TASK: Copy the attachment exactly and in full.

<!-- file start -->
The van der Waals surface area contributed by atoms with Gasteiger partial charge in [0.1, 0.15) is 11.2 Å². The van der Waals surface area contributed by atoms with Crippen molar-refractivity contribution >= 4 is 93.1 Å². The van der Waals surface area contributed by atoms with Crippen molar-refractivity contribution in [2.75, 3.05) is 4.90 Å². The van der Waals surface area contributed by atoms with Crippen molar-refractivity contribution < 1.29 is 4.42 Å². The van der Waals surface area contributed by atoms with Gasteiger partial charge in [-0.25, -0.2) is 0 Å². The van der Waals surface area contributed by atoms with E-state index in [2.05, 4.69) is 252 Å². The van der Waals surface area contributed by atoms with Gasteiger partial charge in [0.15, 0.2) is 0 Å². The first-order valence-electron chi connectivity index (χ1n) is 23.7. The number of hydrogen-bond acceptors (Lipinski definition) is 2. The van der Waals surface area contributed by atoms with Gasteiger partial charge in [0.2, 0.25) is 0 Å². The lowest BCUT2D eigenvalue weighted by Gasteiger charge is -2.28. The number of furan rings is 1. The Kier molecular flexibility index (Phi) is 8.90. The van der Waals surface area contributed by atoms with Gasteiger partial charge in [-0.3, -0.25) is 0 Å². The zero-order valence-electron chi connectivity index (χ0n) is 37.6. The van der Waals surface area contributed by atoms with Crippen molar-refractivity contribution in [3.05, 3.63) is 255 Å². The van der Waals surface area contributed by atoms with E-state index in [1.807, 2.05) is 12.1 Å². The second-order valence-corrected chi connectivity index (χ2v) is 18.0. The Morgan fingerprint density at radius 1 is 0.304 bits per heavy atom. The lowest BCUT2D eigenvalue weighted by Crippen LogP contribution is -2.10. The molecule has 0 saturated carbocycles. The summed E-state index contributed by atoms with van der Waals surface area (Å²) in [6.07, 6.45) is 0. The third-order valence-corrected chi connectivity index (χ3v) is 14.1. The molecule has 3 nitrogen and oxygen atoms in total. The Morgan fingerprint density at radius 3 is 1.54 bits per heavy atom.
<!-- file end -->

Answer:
The van der Waals surface area contributed by atoms with Gasteiger partial charge in [0.1, 0.15) is 11.2 Å². The van der Waals surface area contributed by atoms with Crippen molar-refractivity contribution >= 4 is 93.1 Å². The van der Waals surface area contributed by atoms with Crippen molar-refractivity contribution in [2.75, 3.05) is 4.90 Å². The van der Waals surface area contributed by atoms with Crippen molar-refractivity contribution < 1.29 is 4.42 Å². The van der Waals surface area contributed by atoms with Gasteiger partial charge in [-0.25, -0.2) is 0 Å². The van der Waals surface area contributed by atoms with E-state index in [2.05, 4.69) is 252 Å². The van der Waals surface area contributed by atoms with Gasteiger partial charge in [0.15, 0.2) is 0 Å². The first-order valence-electron chi connectivity index (χ1n) is 23.7. The number of hydrogen-bond acceptors (Lipinski definition) is 2. The van der Waals surface area contributed by atoms with Gasteiger partial charge in [0.2, 0.25) is 0 Å². The lowest BCUT2D eigenvalue weighted by Gasteiger charge is -2.28. The number of furan rings is 1. The Kier molecular flexibility index (Phi) is 8.90. The van der Waals surface area contributed by atoms with Gasteiger partial charge in [-0.3, -0.25) is 0 Å². The zero-order valence-electron chi connectivity index (χ0n) is 37.6. The van der Waals surface area contributed by atoms with Crippen molar-refractivity contribution in [3.05, 3.63) is 255 Å². The van der Waals surface area contributed by atoms with E-state index in [1.807, 2.05) is 12.1 Å². The second-order valence-corrected chi connectivity index (χ2v) is 18.0. The Morgan fingerprint density at radius 1 is 0.304 bits per heavy atom. The lowest BCUT2D eigenvalue weighted by Crippen LogP contribution is -2.10. The molecule has 0 saturated carbocycles. The summed E-state index contributed by atoms with van der Waals surface area (Å²) in [6.07, 6.45) is 0. The third-order valence-corrected chi connectivity index (χ3v) is 14.1. The molecule has 3 nitrogen and oxygen atoms in total. The Morgan fingerprint density at radius 3 is 1.54 bits per heavy atom.